Artillery: A monster which specializes in ranged combat.

A standard artillery fires normal ranged attacks at the players. They are free to either stand still or move around.
An area effect artillery uses attacks with area effects, encouraging the players to spread out.
A sneaky artillery tries to hide and get concealment to protect itself while it fires ranged attacks at the enemy.

Flanker: A hand-to-hand monster which gains a major bonus by earning combat advantage, and thus tries very hard to flank the players. A flanker needs to work with other monsters to be effective. Although a flanker doesn't necessarily need to move around a whole lot in combat once he is in position, he needs to move enough to maintain his flanking position. Depending on the structure of the battle, it may be useful for a flanker to spend an entire turn trying to get to the other side of the opponents. This is likely to make flankers move around more than brutes, but probably not as much as true skirmishers since flankers have less flexibility about where to move - they have to moving to flanking position on the target they want to attack.

Dragon: This is the best name I came up with for a damage-dealing monster than cannot fight just in melee or just at ranged, but must switch between different ranges, possibly including close area effect attacks. Many controllers also have differing ranges, but the difference is that a dragon does damage all by itself and doesn’t have to concentrate on helping allies.

The following roles are very rare:

Lurker: A monster which makes a big attack, then retreats to hide for one or more rounds until it is ready to make another big attack. This type of monster is described in the DMG, but doesn't really seem to exist in the monster manual, except for the Imp. The gargoyle is a sort of lurker variant – it can leave the battle to heal very effectively, but this won’t work in conjunction with other creatures because the battle will be over before it returns.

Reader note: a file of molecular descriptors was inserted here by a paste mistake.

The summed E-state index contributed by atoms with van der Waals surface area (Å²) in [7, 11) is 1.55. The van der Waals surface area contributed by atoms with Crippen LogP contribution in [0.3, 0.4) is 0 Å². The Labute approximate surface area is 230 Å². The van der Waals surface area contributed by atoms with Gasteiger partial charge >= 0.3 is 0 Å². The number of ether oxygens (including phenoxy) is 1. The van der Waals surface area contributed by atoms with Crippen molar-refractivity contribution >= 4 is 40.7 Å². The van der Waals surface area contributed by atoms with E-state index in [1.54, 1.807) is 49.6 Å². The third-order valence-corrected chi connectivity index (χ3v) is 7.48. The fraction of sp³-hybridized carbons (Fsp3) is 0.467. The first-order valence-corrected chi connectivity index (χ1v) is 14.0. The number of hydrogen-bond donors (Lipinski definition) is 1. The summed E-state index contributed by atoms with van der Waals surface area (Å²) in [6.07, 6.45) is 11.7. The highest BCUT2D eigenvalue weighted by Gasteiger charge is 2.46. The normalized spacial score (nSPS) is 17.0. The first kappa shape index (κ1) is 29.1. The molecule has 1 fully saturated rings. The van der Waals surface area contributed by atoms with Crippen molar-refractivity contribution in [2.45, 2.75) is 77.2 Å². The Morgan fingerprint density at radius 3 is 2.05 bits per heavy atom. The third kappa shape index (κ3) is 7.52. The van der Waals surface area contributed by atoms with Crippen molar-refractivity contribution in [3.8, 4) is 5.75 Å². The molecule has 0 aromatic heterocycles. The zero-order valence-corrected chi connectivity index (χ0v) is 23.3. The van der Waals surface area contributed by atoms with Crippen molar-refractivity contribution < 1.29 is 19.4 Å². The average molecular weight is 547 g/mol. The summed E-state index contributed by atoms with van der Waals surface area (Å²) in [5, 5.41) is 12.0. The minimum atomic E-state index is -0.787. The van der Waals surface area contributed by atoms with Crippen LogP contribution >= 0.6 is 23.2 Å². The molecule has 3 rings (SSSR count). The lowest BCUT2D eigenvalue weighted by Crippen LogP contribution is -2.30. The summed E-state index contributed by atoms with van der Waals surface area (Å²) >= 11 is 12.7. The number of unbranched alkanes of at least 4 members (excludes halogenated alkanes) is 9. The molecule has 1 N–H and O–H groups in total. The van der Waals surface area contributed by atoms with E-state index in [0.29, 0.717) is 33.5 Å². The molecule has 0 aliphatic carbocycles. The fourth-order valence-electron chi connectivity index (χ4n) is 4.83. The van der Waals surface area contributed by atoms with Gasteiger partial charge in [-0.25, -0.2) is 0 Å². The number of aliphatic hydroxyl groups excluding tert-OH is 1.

Versatile: This monster can choose between more than one role – generally picking between brute and artillery. Unlike a Dragon, a Versatile monster has no need to switch roles if it doesn’t want to – if it needs to, it can happily spent the entire battle as either a melee or a ranged fighter.

Hazard: This monster has a huge aura or close burst attack that is just as dangerous to allies as to enemies. This will presumably dominate the entire tactics of the combat.

Other: The Trap Haunt is just interesting. Beats me how to classify it.


  1. One thing that seems to be a big factor in how a combat feels is how offense oriented monsters are. If a monster is really scary that seems to have more of an influence on how it impacts the combat than its role. Estimating the monsters true level doesn't really capture that either.

    It certainly seems that monsters are getting less offense oriented as they go up in level, and I think this is affecting my estimates of how hard encounters are.

    I'd be very interested to see how many turns on average it would take a monster to defeat or be defeated by an average monster of that level.

    Of course there's also the fact that some monsters have special abilities that are much more useful than others - a grave wights immobolizing bolt seems pretty useful, much more than some of the random grabs other monsters get.

  2. I agree that scary monsters feel like they have the biggest effect on the combat and dominate the action. This is interesting because it is defense-oriented monsters who are much more dangerous to the characters over the course of the fight. This is because long fights favor the monsters, since the players run themselves out of big powers. Maybe the issue is that big offense monsters make you feel like you are on a clock and every action counts in beating them as quickly as possible, while against high defense monsters you have all the time in the world and your tactics aren't all that important since you are likely run out of powers and end the fight with a mindless low-damage slugfest.

    I wrote a new post about monsters killing themselves.